On a hot afternoon in March, the 20-year-old was in her kitchen, cradling her two-month-old baby. Her husband Samir Haoladar, a farmer, was working in the fields. Her single-storey tin house in Kalna, in West Bengal’s East Burdwan district, is a little distance away from the main road, hidden behind mango trees and fenced gardens.
A man in his forties arrived on his bike and knocked on the woman’s door. He claimed he wanted to read the electricity meter. Reluctantly, she agreed to let him in.
Almost immediately, her worst fears came true. The man allegedly whipped out a steel chain and strangled her. Then, he smashed her head against the floor repeatedly and punched her face. Convinced she was dead, he began to undress her. Just then, the 20-year-old, who had been trying to fake her death, got up and raised an alarm. Shocked, the man fled the house and escaped on his bike.
“I haven’t been able to sleep at night since that day (March 31). I get nightmares of being murdered and raped. I cannot stay alone in the house. I want nothing but death penalty for him,” she says.
Last week, her attacker, Kamruzzaman Sarkar, 42, was arrested by the West Bengal Police for murdering at least seven women and having sex with their corpses, besides injuring several others over the past five months in and around East Burdwan and the neighbouring Hooghly district. He has been booked under IPC Sections 302 (murder), 307 (attempt to murder) and 376 (rape), and is now in 12-day police custody.
A scrap trader and father of three, Sarkar, who originally hails from Murshidabad district, settled in Kalna two years ago. For the past five months, say police, the 42-year-old followed the same modus operandi. After a recce, he would turn up outside the house he wanted to target and ask for permission to read the electricity meter. He would then attack the women and, after murdering them, say police, attempt to have sex with their bodies. Later, he would leave the homes after stealing valuable items.
Police say he chose his prey carefully and usually struck in the afternoons, when the men of the houses were away at work. He also chose homes not far away from the main road, giving him an easy escape route if things did not go as planned. Also, he chose homes that were surrounded by fields and gardens, and which had no other homes in the vicinity.
Police, who had been tracking the case for a while, finally arrested Sarkar on June 2 based on the CCTV footage recovered from near the house of one of the victims. In the footage, Sarkar is seen in a red helmet, riding a red bike with a nylon bag tied to the pillion seat — from the bag, police recovered the chain and iron rod that Sarkar allegedly used to attack his victims.
“Sarkar displayed necrophilic tendencies — so far, we have found that he had sex at least with two women immediately after killing them, and also inserted foreign objects inside their genitals,” says East Burdwan SP Bhaskar Mukherjee.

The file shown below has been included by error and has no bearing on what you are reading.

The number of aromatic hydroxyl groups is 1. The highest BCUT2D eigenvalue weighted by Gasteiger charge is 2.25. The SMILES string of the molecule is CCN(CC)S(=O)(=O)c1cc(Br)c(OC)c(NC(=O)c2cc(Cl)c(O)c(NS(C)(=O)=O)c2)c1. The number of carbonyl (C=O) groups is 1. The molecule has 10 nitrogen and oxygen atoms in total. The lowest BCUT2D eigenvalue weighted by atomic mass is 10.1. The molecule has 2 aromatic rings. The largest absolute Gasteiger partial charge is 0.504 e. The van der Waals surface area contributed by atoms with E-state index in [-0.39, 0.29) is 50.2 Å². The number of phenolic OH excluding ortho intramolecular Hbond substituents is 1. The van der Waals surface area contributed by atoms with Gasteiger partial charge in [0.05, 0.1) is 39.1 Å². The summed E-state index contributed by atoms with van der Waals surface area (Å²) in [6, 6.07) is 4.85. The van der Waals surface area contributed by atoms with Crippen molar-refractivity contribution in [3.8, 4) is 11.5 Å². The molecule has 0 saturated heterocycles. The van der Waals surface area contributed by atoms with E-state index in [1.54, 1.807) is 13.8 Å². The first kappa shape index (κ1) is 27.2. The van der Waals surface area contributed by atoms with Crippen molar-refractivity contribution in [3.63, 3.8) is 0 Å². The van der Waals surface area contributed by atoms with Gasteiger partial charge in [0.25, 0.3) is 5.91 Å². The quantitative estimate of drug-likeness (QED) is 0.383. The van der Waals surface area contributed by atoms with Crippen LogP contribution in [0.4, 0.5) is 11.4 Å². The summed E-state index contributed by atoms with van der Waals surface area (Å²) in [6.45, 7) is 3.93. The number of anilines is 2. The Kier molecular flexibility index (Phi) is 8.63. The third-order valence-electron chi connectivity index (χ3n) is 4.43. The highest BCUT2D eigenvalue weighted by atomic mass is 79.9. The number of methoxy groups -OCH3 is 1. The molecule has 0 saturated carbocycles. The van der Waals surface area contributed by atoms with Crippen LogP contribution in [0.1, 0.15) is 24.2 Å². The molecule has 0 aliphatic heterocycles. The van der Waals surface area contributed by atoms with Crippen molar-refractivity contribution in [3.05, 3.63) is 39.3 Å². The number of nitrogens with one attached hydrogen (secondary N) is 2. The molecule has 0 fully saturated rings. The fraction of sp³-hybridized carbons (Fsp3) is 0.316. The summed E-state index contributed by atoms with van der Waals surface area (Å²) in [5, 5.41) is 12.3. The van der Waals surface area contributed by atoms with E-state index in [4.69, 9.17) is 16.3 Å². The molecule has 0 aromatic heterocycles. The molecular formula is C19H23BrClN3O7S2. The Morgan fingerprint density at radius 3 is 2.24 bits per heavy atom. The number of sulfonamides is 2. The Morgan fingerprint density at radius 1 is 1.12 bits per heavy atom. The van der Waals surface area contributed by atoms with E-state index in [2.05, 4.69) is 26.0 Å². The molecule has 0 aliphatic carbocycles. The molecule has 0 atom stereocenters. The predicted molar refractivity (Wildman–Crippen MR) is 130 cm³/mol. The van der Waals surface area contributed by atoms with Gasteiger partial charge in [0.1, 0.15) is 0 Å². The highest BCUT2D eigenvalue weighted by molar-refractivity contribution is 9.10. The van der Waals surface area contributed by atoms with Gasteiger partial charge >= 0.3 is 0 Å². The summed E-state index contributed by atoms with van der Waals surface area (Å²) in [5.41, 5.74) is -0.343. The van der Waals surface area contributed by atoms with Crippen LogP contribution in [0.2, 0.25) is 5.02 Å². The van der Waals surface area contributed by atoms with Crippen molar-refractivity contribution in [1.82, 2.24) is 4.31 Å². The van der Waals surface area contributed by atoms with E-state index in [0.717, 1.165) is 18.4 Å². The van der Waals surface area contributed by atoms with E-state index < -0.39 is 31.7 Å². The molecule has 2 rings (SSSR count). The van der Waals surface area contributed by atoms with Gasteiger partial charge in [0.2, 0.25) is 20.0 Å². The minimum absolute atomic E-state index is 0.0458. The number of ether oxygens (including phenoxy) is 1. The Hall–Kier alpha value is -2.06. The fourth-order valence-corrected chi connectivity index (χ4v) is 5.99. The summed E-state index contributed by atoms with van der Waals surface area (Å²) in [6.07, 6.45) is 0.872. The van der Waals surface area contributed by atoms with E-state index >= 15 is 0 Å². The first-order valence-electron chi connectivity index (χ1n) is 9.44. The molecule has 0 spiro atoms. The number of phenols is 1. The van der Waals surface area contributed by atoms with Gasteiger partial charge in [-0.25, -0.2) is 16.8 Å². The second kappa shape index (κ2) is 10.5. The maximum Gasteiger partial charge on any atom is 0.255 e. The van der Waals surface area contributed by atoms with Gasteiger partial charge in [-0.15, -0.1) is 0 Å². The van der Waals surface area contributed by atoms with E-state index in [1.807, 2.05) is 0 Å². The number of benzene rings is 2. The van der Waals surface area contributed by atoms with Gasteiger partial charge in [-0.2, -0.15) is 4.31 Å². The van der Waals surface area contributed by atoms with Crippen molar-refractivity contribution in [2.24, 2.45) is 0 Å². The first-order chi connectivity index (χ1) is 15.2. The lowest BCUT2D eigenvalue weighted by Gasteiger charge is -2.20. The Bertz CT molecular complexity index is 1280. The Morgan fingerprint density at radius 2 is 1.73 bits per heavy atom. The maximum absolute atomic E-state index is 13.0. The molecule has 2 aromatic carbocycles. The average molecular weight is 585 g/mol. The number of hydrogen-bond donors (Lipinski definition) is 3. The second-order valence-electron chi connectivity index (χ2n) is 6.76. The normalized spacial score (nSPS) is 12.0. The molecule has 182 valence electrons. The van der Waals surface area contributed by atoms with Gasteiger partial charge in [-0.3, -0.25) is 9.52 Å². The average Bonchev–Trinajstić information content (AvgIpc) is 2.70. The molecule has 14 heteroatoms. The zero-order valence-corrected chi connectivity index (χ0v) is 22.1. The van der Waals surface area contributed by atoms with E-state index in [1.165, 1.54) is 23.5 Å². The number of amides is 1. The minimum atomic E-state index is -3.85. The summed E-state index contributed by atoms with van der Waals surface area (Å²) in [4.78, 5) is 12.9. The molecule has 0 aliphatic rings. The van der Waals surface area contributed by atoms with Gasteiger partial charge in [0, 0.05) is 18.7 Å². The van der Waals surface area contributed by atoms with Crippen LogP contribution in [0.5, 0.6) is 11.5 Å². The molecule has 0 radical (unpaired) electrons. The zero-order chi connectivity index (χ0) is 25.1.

Police sources say they have found Sarkar’s links with murder cases dating back to 2013 and are now probing them.
During the investigation, some of the victims helped police make a sketch of Sarkar, which was then circulated to all police stations in the area. The probe intensified in May, when three such attacks were reported in less than 10 days in East Burdwan district – a woman was murdered on May 22; another was killed five days later; and on May 30, the accused allegedly attacked a minor who she later succumbed to her injuries. It was from the CCTV footage from outside one of these homes that police identified Sarkar, leading to his arrest.
Sarkar’s victims were aged between 20 and 75, and while seven of them lost their lives, several others escaped the terrible fate. A 44-year-old anganwadi worker was among the lucky ones. “Every time I see a stranger at my doorstep, I feel a shiver down my spine,” she says, sitting at her home in East Burdwan district.
On February 13, when her husband, a CPM worker, was away, Sarkar arrived to “check the electricity meter”. However, his plans hit a wall when Ghosh told him that the meter was outside the house.
“But then he insisted on checking the electronic goods in the house. I refused, but he forced his way inside and started punching my face. As the door of the house was still open, I managed to run outside. He then fled and vanished on his motorbike,” describes the woman, adding that Sarkar “looked like a decent man”.
One of Sarkar’s oldest victim is a 75-year-old from Kalna. She spent 12 days in Kalna Hospital after three of her ribs were broken when Sarkar attacked her on February 1. She then spent four months at her daughter’s home and came back home only recently.
“That day, my son had gone to the fields and my daughter-in-law was attending a wedding. He forced himself in and grabbed me by my neck… He sat on my back, banged my head against the floor and punched me. Fortunately, someone came to my house just then. He hurriedly took my gold bangles and fled,” she recalls.
She has been wary of staying alone at home since that day. “I shudder everytime I hear a knock on the door in the afternoon,” she says.
At their home in Kalna, Sarkar’s wife Jahanara Bibi says, “He would go out in the afternoons, but we had no idea that he was out killing women. Whenever he returned, there was nothing about his behaviour that made us suspect anything. If he did what he did, we want strong action against him.”